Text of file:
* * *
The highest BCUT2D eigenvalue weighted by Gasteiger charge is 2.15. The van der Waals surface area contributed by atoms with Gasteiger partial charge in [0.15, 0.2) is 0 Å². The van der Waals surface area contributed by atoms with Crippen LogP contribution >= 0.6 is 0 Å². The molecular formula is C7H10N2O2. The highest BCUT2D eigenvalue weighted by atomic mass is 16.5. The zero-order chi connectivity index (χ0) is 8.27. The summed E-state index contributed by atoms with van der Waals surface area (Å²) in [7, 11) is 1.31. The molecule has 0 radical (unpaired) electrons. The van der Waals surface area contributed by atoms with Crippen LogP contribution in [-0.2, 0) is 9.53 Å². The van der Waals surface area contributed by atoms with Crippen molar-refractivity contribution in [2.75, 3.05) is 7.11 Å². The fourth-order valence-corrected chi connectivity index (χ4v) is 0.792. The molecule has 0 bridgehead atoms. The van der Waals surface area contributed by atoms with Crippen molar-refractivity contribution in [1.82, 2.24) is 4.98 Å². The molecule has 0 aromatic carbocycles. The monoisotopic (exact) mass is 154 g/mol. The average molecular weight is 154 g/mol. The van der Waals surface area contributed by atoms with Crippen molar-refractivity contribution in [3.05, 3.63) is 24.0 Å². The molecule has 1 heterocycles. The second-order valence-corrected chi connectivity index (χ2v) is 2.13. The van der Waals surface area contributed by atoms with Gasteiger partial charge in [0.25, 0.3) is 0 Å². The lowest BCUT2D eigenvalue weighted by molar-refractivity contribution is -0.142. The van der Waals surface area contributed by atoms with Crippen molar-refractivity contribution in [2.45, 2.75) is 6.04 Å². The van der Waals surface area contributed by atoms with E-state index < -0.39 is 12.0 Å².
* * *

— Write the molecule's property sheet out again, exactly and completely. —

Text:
The highest BCUT2D eigenvalue weighted by Gasteiger charge is 2.15. The van der Waals surface area contributed by atoms with Gasteiger partial charge in [0.15, 0.2) is 0 Å². The van der Waals surface area contributed by atoms with Crippen LogP contribution >= 0.6 is 0 Å². The molecular formula is C7H10N2O2. The highest BCUT2D eigenvalue weighted by atomic mass is 16.5. The zero-order chi connectivity index (χ0) is 8.27. The summed E-state index contributed by atoms with van der Waals surface area (Å²) in [7, 11) is 1.31. The molecule has 0 radical (unpaired) electrons. The van der Waals surface area contributed by atoms with Crippen LogP contribution in [-0.2, 0) is 9.53 Å². The van der Waals surface area contributed by atoms with Crippen molar-refractivity contribution in [2.75, 3.05) is 7.11 Å². The fourth-order valence-corrected chi connectivity index (χ4v) is 0.792. The molecule has 0 bridgehead atoms. The van der Waals surface area contributed by atoms with Crippen molar-refractivity contribution in [1.82, 2.24) is 4.98 Å². The molecule has 0 aromatic carbocycles. The monoisotopic (exact) mass is 154 g/mol. The average molecular weight is 154 g/mol. The van der Waals surface area contributed by atoms with Crippen molar-refractivity contribution in [3.05, 3.63) is 24.0 Å². The molecule has 1 heterocycles. The second-order valence-corrected chi connectivity index (χ2v) is 2.13. The van der Waals surface area contributed by atoms with Gasteiger partial charge in [0.25, 0.3) is 0 Å². The lowest BCUT2D eigenvalue weighted by molar-refractivity contribution is -0.142. The van der Waals surface area contributed by atoms with Crippen molar-refractivity contribution in [2.45, 2.75) is 6.04 Å². The van der Waals surface area contributed by atoms with E-state index < -0.39 is 12.0 Å².